Prior marketing experiments set the stage for streaming success
Long before online video became commonplace, I arranged to stream the premiere episodes for several anime series on selected videogame and anime magazine sites.
The tactic was part of the marketing campaign for each title’s eventual DVD release, as well as a component of my overall marketing strategy for Right Stuf’s publishing division, Nozomi Entertainment. It worked — generating interest in each series that translated into increased DVD sales.
To build on those successful promotions, I was placed in charge of programming (and re-establishing) the Nozomi YouTube channel.
The initial plan was to offer sneak peeks for new releases and bulk up the marketing — and overall buzz — for standard-edition and budget-priced re-releases.
Programming and promotions
The YouTube channel’s previously uploaded content consisted entirely of trailers, commercials, and occasional before-and-after video quality comparisons.
Under my management, the free-to-watch programming expanded to include:
- The first two episodes for most back-catalog series.
- A rotating selection of new and recent series. (Each week’s new episodes were timed to coincide with non-YouTube promotions for the shows and their DVD releases.)
- And eventually, full seasons and series.
Then the channel was integrated into the marketing strategies for individual properties, the publisher, and RightStuf.com:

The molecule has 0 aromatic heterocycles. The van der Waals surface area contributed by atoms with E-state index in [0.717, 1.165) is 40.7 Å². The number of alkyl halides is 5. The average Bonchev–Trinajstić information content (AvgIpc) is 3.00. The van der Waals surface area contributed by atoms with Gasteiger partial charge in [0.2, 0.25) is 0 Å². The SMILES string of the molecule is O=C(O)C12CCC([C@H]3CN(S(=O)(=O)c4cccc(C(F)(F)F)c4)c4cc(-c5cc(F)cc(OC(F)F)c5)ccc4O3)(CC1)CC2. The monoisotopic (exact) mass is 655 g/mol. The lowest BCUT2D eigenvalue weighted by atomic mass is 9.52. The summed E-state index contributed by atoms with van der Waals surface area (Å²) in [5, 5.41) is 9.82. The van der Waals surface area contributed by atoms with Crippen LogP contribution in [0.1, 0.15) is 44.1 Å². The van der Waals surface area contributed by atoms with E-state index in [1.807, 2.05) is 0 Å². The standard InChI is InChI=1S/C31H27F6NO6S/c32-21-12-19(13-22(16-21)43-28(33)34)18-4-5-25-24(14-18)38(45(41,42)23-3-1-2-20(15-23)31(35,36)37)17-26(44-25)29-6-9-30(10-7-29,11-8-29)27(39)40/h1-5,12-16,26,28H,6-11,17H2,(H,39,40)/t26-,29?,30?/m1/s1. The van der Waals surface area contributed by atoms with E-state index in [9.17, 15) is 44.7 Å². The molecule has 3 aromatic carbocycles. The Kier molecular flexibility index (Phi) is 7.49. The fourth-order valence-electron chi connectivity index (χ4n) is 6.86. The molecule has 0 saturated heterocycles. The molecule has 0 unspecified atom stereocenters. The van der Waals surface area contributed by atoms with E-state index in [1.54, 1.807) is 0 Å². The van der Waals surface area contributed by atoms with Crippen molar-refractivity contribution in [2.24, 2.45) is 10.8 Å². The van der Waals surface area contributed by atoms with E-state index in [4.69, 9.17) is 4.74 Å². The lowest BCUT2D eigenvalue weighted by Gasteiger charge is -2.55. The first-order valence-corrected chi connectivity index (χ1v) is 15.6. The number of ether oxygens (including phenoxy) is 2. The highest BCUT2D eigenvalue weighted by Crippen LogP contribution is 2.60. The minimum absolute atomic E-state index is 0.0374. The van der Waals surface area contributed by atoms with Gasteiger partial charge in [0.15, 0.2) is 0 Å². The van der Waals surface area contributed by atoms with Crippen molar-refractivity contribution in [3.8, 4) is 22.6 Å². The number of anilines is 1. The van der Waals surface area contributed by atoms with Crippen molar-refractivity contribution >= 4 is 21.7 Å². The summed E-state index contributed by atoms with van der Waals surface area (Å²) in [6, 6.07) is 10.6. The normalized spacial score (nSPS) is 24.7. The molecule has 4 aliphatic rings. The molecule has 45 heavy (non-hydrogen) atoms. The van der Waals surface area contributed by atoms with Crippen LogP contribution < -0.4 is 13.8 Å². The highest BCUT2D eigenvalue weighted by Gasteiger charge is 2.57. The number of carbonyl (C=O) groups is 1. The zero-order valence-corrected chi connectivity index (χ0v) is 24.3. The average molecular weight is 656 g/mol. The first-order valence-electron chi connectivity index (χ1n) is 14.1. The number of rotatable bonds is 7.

- Individual videos, playlists, and the channel cross linked with Nozomi’s series-specific websites — and vice versa.
- Video descriptions and annotations included links that made it easy for viewers to pick up the related DVD release(es).
- Last, but not least: News items, press releases, social media outreach, and the RightStuf.com and Nozomi email newsletters consistently included links to newly added and reactivated programming.
Monetization and measurement
The revamped channel’s success — with gains in both viewership and engagement — led to participation in the YouTube Partner Program.
Partner status gave us access to content rights management tools and the ability to claim a share of the advertising revenue generated by views of the channel’s videos.
- Soon after, I monetized and optimized the channel’s online advertising. This led to 150% growth in ad-supported video-on-demand (AVOD) revenue during its second full year of monetization. Indications early during the third year suggested the trend would continue.
- This project served as the starting point for internal research on how free-to-watch streaming distribution affected physical media sales and piracy trends for individual properties.
- It also established AVOD as a significant revenue stream, in addition to digital and broadcast licensing, digital VOD, download-to-own (DTO), and physical media.